Pakistan has often accused the BLA of being an Indian proxy, and Indian consulates in Kandahar and Jalalabad, Afghanistan, for providing arms, training and financial aid to the BLA in an attempt to destabilize Pakistan.[39][40] However, Hyrbyair Marri has denied the group has any links with India.[35] Similarly, India has also denied helping the BLA.[41]


Afghanistan has acknowledged that they have been providing covert support to the Baloch Liberation Army. After the death of Aslam Baloch, alias Achu, in Kandahar, Afghan officials stated that the Afghan police chief Abdul Raziq Achakzai has housed Aslam Baloch and other separatists in Kandahar for years.[6] Moreover, Afghan news channel, Tolonews reported that Aslam Baloch has been residing in Afghanistan since 2005.[42]

Previously, the Baloch Liberation Army's leader Balach Marri was also killed in Afghanistan.[43][44]

Terrorist designation

Pakistan designated the Balochistan Liberation Army as a terrorist organisation on 7 April 2006 after the group conducted a series of attacks targeting security personnel.[45] On 17 July 2006, the British government followed suit, listing the BLA as a "proscribed group" based on the Terrorism Act 2000,[46] although the U.K. has harboured Hyrbyair Marri, leader of the BLA, as a refugee, something which Pakistan has protested against.[47] The group's actions have been described as terrorism by the United States Department of State.[48]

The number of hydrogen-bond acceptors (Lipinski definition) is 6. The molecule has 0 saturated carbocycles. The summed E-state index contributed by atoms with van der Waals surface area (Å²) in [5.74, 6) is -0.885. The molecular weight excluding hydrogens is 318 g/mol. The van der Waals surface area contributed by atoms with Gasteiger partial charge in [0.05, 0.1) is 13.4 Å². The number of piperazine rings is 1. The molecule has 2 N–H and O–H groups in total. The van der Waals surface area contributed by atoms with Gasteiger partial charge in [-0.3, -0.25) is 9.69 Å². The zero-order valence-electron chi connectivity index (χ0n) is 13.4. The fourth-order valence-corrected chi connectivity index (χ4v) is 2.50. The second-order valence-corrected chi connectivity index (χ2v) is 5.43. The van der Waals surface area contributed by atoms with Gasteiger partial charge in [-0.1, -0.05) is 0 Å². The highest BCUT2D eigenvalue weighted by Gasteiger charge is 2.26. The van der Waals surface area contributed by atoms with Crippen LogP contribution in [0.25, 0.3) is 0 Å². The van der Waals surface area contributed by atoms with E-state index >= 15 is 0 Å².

The group was designated as global terrorist organization by the United States on 2 July 2019. The United States also froze assets belonging to the BLA.[14][15][17][49][50] Similarly, European Union has also designated Balochistan Liberation Army (BLA) as a terrorist organization.[51][52]

War crimes

Human rights organizations have accused the BLA of ethnic cleansing as Brahamdagh Bugti (alleged leader of the BLA), during a television interview on 15 April 2009, urged separatists to kill non-Baloch living in Balochistan. His actions allegedly lead to the death of 500 non-Baloch citizens in the province.[11] Since the start of the insurgency, the BLA has targeted people from various ethnic backgrounds like Pashtuns, Sindhis and Punjabis whom the BLA considered to be outsiders in the province.[53][54][55][56][57]